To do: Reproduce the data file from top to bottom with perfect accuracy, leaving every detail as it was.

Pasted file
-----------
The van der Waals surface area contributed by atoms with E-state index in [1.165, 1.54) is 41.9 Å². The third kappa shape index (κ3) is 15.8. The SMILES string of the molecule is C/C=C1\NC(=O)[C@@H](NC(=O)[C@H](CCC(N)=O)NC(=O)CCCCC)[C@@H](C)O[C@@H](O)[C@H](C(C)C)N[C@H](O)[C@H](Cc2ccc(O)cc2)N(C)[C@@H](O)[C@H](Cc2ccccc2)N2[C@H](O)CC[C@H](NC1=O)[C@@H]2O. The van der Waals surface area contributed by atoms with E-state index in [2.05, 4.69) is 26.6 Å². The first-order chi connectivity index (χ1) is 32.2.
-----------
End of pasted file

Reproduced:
The van der Waals surface area contributed by atoms with E-state index in [1.165, 1.54) is 41.9 Å². The third kappa shape index (κ3) is 15.8. The SMILES string of the molecule is C/C=C1\NC(=O)[C@@H](NC(=O)[C@H](CCC(N)=O)NC(=O)CCCCC)[C@@H](C)O[C@@H](O)[C@H](C(C)C)N[C@H](O)[C@H](Cc2ccc(O)cc2)N(C)[C@@H](O)[C@H](Cc2ccccc2)N2[C@H](O)CC[C@H](NC1=O)[C@@H]2O. The van der Waals surface area contributed by atoms with E-state index in [2.05, 4.69) is 26.6 Å². The first-order chi connectivity index (χ1) is 32.2.